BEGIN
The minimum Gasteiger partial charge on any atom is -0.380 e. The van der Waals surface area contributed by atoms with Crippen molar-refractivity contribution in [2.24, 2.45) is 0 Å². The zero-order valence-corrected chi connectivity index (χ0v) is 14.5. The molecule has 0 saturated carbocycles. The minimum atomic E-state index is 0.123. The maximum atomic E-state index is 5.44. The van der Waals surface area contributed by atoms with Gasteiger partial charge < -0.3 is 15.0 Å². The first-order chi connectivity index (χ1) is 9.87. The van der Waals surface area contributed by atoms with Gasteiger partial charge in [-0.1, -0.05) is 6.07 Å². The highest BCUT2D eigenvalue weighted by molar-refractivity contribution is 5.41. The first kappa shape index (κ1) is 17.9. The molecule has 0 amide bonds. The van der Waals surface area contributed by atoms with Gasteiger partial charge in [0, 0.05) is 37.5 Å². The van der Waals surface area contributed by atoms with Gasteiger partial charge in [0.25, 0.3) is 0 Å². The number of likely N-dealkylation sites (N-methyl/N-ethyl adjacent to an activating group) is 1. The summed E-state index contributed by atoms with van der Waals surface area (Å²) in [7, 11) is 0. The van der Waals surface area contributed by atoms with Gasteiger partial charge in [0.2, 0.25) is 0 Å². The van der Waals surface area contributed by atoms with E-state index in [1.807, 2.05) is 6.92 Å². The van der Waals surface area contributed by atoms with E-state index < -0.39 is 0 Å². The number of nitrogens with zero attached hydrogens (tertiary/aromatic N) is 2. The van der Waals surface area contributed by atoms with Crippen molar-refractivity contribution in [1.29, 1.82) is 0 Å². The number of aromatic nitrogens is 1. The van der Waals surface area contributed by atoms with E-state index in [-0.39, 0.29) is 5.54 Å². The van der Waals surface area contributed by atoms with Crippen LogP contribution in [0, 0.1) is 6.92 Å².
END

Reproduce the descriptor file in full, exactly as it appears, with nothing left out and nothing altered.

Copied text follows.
The minimum Gasteiger partial charge on any atom is -0.380 e. The van der Waals surface area contributed by atoms with Crippen molar-refractivity contribution in [2.24, 2.45) is 0 Å². The zero-order valence-corrected chi connectivity index (χ0v) is 14.5. The molecule has 0 saturated carbocycles. The minimum atomic E-state index is 0.123. The maximum atomic E-state index is 5.44. The van der Waals surface area contributed by atoms with Gasteiger partial charge < -0.3 is 15.0 Å². The first-order chi connectivity index (χ1) is 9.87. The van der Waals surface area contributed by atoms with Gasteiger partial charge in [-0.1, -0.05) is 6.07 Å². The highest BCUT2D eigenvalue weighted by molar-refractivity contribution is 5.41. The first kappa shape index (κ1) is 17.9. The molecule has 0 amide bonds. The van der Waals surface area contributed by atoms with Gasteiger partial charge in [0, 0.05) is 37.5 Å². The van der Waals surface area contributed by atoms with Gasteiger partial charge in [0.25, 0.3) is 0 Å². The number of likely N-dealkylation sites (N-methyl/N-ethyl adjacent to an activating group) is 1. The summed E-state index contributed by atoms with van der Waals surface area (Å²) in [7, 11) is 0. The van der Waals surface area contributed by atoms with Gasteiger partial charge in [0.2, 0.25) is 0 Å². The van der Waals surface area contributed by atoms with E-state index in [1.807, 2.05) is 6.92 Å². The van der Waals surface area contributed by atoms with E-state index < -0.39 is 0 Å². The number of nitrogens with zero attached hydrogens (tertiary/aromatic N) is 2. The van der Waals surface area contributed by atoms with Crippen molar-refractivity contribution in [1.29, 1.82) is 0 Å². The number of aromatic nitrogens is 1. The van der Waals surface area contributed by atoms with E-state index in [-0.39, 0.29) is 5.54 Å². The van der Waals surface area contributed by atoms with Crippen LogP contribution in [0, 0.1) is 6.92 Å².